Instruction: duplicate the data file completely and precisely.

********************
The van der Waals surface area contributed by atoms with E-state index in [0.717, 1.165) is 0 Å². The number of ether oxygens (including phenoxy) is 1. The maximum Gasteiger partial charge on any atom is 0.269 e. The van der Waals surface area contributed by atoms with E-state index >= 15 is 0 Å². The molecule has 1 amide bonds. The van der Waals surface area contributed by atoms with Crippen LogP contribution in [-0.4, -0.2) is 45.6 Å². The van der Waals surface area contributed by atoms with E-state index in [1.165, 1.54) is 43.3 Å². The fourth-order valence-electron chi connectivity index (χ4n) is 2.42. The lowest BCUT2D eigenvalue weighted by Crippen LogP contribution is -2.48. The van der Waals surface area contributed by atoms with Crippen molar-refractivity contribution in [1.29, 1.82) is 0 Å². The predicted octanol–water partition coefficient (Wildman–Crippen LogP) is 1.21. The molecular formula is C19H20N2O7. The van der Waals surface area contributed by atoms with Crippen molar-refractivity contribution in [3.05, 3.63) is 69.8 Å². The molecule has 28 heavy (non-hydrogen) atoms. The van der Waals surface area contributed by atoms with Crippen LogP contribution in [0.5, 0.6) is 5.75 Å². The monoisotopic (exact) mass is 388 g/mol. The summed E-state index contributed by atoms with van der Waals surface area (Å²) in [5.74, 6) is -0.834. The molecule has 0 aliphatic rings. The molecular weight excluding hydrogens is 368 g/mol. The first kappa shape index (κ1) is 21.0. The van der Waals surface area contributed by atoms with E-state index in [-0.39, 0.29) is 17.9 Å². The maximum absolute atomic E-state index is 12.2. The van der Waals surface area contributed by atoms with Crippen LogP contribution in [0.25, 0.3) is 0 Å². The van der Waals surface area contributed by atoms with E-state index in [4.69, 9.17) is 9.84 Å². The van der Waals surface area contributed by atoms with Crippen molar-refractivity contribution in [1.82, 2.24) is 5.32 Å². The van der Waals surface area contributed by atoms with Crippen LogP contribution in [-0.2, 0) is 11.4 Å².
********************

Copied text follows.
The van der Waals surface area contributed by atoms with E-state index in [0.717, 1.165) is 0 Å². The number of ether oxygens (including phenoxy) is 1. The maximum Gasteiger partial charge on any atom is 0.269 e. The van der Waals surface area contributed by atoms with E-state index >= 15 is 0 Å². The molecule has 1 amide bonds. The van der Waals surface area contributed by atoms with Crippen LogP contribution in [-0.4, -0.2) is 45.6 Å². The van der Waals surface area contributed by atoms with E-state index in [1.165, 1.54) is 43.3 Å². The fourth-order valence-electron chi connectivity index (χ4n) is 2.42. The lowest BCUT2D eigenvalue weighted by Crippen LogP contribution is -2.48. The van der Waals surface area contributed by atoms with Crippen molar-refractivity contribution in [1.29, 1.82) is 0 Å². The predicted octanol–water partition coefficient (Wildman–Crippen LogP) is 1.21. The molecular formula is C19H20N2O7. The van der Waals surface area contributed by atoms with Crippen molar-refractivity contribution in [3.05, 3.63) is 69.8 Å². The molecule has 28 heavy (non-hydrogen) atoms. The van der Waals surface area contributed by atoms with Crippen LogP contribution in [0.5, 0.6) is 5.75 Å². The monoisotopic (exact) mass is 388 g/mol. The summed E-state index contributed by atoms with van der Waals surface area (Å²) in [5.74, 6) is -0.834. The molecule has 0 aliphatic rings. The molecular weight excluding hydrogens is 368 g/mol. The first kappa shape index (κ1) is 21.0. The van der Waals surface area contributed by atoms with E-state index in [-0.39, 0.29) is 17.9 Å². The maximum absolute atomic E-state index is 12.2. The van der Waals surface area contributed by atoms with Crippen LogP contribution in [0.25, 0.3) is 0 Å². The van der Waals surface area contributed by atoms with E-state index in [4.69, 9.17) is 9.84 Å². The van der Waals surface area contributed by atoms with Crippen molar-refractivity contribution in [1.82, 2.24) is 5.32 Å². The van der Waals surface area contributed by atoms with Crippen LogP contribution in [-0.2, 0) is 11.4 Å².